Goslee’s study maintains that Newman’s Anglican writing, although widely considered irrelevant to the main currents of the post-Enlightenment, in fact reinterprets Romantic transcendence within a uniquely dialogic paradigm. It is this paradigm, he argues, that critics need to explore as a link between sacred and secular domains within Victorian culture.Goslee’s own exploration is accomplished in three parts.
Drawing from an extensive list of writings about Indonesian Islam that have appeared over the past fifteen years, Federspiel defines approximately 1,800 terms, phrases, historical figures, religious books, and place names that relate to Islam and gives their Arabic sources.This dictionary will be indispensable to English–speaking students and researchers working in Indonesian or Southeast Asian studies.
This volume addresses the complex issue of the Christian response to the Nicaraguan revolution from a perspective generally sympathetic to the Sandinista’s goals. Luis Serra, himself a Latin American who has worked with the peasantry, argues that the institutional Church has now become a major autonomous source of opposition to the revolution.
In the West we are accustomed to think of religion as centered in the personal quest for salvation or the longing for unchanging Being. Perhaps this is why we have found it so difficult to understand the religions of Africa. These religions are oriented to very different goals: fecundity, prosperity, health, social harmony.
The only source in which Sarah is mentioned is the Book of Genesis, which contains very few highly selective and rather enigmatic stories dealing with her. On the surface, these stories tell us very little about Sarah, and what they do tell is complicated and confused by the probability that it represents residue surviving from two different written sources based on two independent oral traditions.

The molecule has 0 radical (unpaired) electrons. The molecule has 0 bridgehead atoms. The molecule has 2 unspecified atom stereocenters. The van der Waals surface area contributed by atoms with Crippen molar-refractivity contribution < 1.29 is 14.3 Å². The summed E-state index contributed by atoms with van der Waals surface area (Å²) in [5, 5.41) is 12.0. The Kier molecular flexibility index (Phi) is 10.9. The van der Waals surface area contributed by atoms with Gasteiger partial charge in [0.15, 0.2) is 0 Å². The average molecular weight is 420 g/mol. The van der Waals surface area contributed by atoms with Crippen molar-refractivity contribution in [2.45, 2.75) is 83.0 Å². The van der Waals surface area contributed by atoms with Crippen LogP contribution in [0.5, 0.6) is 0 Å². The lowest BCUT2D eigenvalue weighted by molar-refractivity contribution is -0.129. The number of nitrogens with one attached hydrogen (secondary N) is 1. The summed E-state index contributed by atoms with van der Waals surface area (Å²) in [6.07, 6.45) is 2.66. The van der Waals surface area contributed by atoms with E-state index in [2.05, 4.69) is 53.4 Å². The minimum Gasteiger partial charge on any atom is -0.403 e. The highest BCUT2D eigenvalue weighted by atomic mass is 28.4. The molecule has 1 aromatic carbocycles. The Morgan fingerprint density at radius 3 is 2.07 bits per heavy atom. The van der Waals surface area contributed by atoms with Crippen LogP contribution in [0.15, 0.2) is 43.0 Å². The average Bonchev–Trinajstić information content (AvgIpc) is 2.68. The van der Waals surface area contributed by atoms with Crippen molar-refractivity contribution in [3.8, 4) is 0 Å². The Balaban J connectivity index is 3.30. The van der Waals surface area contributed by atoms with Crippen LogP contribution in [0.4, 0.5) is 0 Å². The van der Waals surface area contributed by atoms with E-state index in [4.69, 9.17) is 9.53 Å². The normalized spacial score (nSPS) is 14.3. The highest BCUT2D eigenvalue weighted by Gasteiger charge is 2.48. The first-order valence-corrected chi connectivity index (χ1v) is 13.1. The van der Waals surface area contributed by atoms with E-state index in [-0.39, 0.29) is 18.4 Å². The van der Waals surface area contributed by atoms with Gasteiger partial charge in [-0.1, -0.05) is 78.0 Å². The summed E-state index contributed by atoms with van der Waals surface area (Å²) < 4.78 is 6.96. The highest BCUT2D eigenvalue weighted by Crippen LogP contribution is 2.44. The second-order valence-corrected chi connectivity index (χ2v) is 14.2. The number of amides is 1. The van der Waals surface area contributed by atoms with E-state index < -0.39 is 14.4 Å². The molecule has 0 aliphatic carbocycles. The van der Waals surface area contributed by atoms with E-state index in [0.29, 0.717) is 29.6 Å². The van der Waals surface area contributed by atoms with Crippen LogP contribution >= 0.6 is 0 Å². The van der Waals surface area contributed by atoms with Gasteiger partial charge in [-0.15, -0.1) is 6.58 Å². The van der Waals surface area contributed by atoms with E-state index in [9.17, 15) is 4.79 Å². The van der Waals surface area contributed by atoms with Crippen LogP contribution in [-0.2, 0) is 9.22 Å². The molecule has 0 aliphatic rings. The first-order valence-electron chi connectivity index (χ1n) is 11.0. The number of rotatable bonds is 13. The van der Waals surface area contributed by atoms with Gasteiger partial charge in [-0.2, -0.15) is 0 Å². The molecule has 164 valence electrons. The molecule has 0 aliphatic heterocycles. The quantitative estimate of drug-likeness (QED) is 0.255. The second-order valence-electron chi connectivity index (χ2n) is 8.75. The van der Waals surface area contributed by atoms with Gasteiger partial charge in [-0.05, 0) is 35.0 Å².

The Unknowable is Frank’s most mature work and possibly the greatest work of Russian philosophy of the 20th century. It is a work in which epistemology, ontology, and religious philosophy are intertwined: the soul transcends outward to knowledge of other souls and thereby gains knowledge of itself, becomes itself for the first time; and the soul transcends inward to gain knowledge of God and acquires stable, certain being for the first time in this knowledge of God.Frank’s
W. Y. Evans–Wentz, great Buddhist scholar and translator of such works as the Tibetan Book of the Dead and the Tibetan Book of the Great Liberation explores the astonishing parallels between the spiritual teaching of America’s native peoples and that of the deeply mystical Hindus and Tibetans.
The year 1722/23 saw what, in the denominational usage of New Englanders, was called the Great Apostacy. The Rector of the recently founded College of Yale, and three of his colleagues, sought and received ordination from the Bishop of London. They came back as paid missionaries of the Society for the Propagation of the Gospel in Foreign Parts, zealous for the establishment of an American episcopal succession.Into this new group of missionaries Samuel Seabury was born in 1729.
Masked Gods is a vast book, a challenging and profoundly original account of the history, legends, and ceremonialism of the Navaho and Pueblo Indians of the Southwest. Following a brief but vivid history of the two tribes through the centuries of conquest, the book turns inward to the meaning of Indian legends and ritual—Navaho songs, Pueblo dances, Zuni kachina ceremonies.